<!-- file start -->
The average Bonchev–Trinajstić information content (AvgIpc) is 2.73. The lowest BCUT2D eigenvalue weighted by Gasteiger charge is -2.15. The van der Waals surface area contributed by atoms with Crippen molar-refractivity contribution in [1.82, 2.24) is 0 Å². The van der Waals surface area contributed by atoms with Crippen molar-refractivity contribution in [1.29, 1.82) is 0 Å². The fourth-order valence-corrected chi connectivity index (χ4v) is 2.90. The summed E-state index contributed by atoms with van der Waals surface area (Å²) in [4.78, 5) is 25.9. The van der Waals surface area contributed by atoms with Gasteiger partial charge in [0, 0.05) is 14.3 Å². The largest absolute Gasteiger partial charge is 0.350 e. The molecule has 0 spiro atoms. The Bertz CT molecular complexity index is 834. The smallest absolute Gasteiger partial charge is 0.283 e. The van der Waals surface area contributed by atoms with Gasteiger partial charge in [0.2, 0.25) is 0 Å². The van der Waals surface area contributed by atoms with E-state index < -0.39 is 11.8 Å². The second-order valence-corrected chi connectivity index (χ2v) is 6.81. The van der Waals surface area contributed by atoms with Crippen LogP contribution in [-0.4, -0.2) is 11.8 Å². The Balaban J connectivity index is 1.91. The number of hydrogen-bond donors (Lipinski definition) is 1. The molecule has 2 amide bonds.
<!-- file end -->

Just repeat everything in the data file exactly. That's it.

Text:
The average Bonchev–Trinajstić information content (AvgIpc) is 2.73. The lowest BCUT2D eigenvalue weighted by Gasteiger charge is -2.15. The van der Waals surface area contributed by atoms with Crippen molar-refractivity contribution in [1.82, 2.24) is 0 Å². The van der Waals surface area contributed by atoms with Crippen molar-refractivity contribution in [1.29, 1.82) is 0 Å². The fourth-order valence-corrected chi connectivity index (χ4v) is 2.90. The summed E-state index contributed by atoms with van der Waals surface area (Å²) in [4.78, 5) is 25.9. The van der Waals surface area contributed by atoms with Gasteiger partial charge in [0, 0.05) is 14.3 Å². The largest absolute Gasteiger partial charge is 0.350 e. The molecule has 0 spiro atoms. The Bertz CT molecular complexity index is 834. The smallest absolute Gasteiger partial charge is 0.283 e. The van der Waals surface area contributed by atoms with Gasteiger partial charge in [0.2, 0.25) is 0 Å². The van der Waals surface area contributed by atoms with E-state index < -0.39 is 11.8 Å². The second-order valence-corrected chi connectivity index (χ2v) is 6.81. The van der Waals surface area contributed by atoms with Crippen LogP contribution in [-0.4, -0.2) is 11.8 Å². The Balaban J connectivity index is 1.91. The number of hydrogen-bond donors (Lipinski definition) is 1. The molecule has 2 amide bonds.